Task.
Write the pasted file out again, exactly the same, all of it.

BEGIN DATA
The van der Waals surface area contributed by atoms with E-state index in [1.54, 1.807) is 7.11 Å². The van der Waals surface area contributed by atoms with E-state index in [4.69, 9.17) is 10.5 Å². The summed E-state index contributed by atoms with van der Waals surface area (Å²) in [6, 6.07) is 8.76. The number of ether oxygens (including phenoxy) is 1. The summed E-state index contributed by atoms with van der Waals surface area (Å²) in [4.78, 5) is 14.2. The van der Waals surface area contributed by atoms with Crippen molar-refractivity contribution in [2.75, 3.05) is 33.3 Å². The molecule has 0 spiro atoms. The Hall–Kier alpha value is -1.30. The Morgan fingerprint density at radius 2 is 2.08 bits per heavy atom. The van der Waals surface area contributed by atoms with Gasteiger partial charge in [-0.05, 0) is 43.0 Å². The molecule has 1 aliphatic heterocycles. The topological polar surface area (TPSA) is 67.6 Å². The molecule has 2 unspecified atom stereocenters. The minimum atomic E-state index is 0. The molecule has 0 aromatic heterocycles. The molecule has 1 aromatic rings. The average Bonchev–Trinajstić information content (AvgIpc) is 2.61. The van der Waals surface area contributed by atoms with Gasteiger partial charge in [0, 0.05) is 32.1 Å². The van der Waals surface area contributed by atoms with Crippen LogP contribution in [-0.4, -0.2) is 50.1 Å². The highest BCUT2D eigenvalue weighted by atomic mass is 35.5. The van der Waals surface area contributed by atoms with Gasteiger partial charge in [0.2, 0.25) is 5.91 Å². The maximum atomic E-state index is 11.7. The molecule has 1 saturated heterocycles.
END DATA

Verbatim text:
The van der Waals surface area contributed by atoms with E-state index in [1.54, 1.807) is 7.11 Å². The van der Waals surface area contributed by atoms with E-state index in [4.69, 9.17) is 10.5 Å². The summed E-state index contributed by atoms with van der Waals surface area (Å²) in [6, 6.07) is 8.76. The number of ether oxygens (including phenoxy) is 1. The summed E-state index contributed by atoms with van der Waals surface area (Å²) in [4.78, 5) is 14.2. The van der Waals surface area contributed by atoms with Crippen molar-refractivity contribution in [2.75, 3.05) is 33.3 Å². The molecule has 0 spiro atoms. The Hall–Kier alpha value is -1.30. The Morgan fingerprint density at radius 2 is 2.08 bits per heavy atom. The van der Waals surface area contributed by atoms with Gasteiger partial charge in [-0.05, 0) is 43.0 Å². The molecule has 1 aliphatic heterocycles. The topological polar surface area (TPSA) is 67.6 Å². The molecule has 2 unspecified atom stereocenters. The minimum atomic E-state index is 0. The molecule has 0 aromatic heterocycles. The molecule has 1 aromatic rings. The average Bonchev–Trinajstić information content (AvgIpc) is 2.61. The van der Waals surface area contributed by atoms with Gasteiger partial charge in [0, 0.05) is 32.1 Å². The van der Waals surface area contributed by atoms with Crippen LogP contribution in [-0.4, -0.2) is 50.1 Å². The highest BCUT2D eigenvalue weighted by atomic mass is 35.5. The van der Waals surface area contributed by atoms with Gasteiger partial charge in [0.2, 0.25) is 5.91 Å². The maximum atomic E-state index is 11.7. The molecule has 1 saturated heterocycles.